China's Population Policy: Aging, Gender, and Sustainability
Texas State University, Center for Diversity and Gender Studies
China is about to undergo a stunning demographic transformation, a rapidly aging population. Despite the influence of the aging process on women's lives, very few works analyze the interconnectedness of gender and aging. This article analyzes the interrelationship between China's aging population, gender inequality, and elderly women's poverty. Since gender issues in aging have been ignored, idealistic models to promote the well-being of the elderly fail to address the specific needs of aging women. Traditional attitudes in China toward caring for the elderly have met serious challenges as a result of China's economic reform, one-child policy, and social acceptance of individualistic development and competitive life-styles. I argue that a fruitful way for dealing with the "graying" population of China is not to abandon her traditions but to call upon a Confucian notion of reciprocity that provides guidelines for the respect and care for the elderly through a joint effort of family, community, and government support. When properly revised and infused with gender consciousness, the Confucian tradition points the way to attending specifically to the needs of disadvantaged elderly women. While Confucianism emphasizes how humans can live together and create a just society with a benevolent government, it, like Daoism, points to the importance of harmony with nature. I will argue that the needs of elderly Chinese will be well-served not just by interweaving gender consciousness into the tradition of Confucianism, but also by emphasizing an ecological consciousness; cooperation with nature will foster limited growth within a steady state economy and sustainable development that will help all elderly, both women and men, in the long run.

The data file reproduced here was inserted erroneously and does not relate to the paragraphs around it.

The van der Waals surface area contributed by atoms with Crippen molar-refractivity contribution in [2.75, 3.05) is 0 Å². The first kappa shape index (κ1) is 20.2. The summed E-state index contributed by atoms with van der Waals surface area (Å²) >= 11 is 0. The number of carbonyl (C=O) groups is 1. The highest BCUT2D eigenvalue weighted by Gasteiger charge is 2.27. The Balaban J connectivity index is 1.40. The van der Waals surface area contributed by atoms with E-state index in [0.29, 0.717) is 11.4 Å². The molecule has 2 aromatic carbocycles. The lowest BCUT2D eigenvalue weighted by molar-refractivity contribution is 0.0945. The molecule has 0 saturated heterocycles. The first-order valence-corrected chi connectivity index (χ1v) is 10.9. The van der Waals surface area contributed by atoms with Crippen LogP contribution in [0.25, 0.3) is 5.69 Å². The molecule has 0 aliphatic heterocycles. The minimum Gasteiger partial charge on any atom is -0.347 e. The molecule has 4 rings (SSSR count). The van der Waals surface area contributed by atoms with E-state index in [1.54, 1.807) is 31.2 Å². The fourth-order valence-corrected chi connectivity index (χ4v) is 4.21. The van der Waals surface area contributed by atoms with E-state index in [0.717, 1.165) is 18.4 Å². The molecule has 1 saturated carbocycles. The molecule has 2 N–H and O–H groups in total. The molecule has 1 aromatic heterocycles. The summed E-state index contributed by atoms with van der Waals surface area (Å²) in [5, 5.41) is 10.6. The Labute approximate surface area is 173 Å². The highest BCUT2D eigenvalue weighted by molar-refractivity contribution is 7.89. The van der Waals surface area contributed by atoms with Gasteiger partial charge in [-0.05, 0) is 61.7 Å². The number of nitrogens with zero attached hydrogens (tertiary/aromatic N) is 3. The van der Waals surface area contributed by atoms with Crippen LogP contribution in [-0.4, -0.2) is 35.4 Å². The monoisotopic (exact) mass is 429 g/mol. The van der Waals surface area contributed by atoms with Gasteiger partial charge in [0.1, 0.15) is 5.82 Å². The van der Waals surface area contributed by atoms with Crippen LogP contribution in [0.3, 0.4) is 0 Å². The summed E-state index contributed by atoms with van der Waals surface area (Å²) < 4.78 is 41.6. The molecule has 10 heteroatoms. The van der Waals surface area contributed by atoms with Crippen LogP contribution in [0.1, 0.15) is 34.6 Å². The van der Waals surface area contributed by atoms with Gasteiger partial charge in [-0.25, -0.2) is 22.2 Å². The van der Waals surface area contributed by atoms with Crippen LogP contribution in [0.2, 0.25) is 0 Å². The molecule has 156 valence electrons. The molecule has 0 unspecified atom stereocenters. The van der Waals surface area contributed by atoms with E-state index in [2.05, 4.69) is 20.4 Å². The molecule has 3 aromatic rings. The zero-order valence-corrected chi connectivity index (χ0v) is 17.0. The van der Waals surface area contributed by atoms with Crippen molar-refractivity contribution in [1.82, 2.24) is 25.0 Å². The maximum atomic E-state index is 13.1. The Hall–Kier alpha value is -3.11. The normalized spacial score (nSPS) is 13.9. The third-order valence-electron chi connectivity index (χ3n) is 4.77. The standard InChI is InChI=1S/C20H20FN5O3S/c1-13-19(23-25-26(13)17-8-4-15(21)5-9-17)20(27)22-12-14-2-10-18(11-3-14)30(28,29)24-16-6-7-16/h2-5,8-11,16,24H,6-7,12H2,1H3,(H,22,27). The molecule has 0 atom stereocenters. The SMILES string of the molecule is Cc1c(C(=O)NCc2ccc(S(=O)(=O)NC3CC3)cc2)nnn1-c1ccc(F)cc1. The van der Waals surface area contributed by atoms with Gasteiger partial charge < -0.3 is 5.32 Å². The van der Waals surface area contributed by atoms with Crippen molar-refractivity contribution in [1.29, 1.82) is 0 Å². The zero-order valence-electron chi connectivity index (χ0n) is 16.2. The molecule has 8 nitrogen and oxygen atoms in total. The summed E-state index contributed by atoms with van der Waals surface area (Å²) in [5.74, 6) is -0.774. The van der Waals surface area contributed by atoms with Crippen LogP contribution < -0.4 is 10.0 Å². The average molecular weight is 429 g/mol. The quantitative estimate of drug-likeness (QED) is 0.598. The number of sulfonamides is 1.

population, policies, gender, sustainability, aging, China
Yuan, Y. (2011). China's population policy: Aging, gender, and sustainability. <i>Journal of Research on Women and Gender, 2</i>(2), pp. 39-55.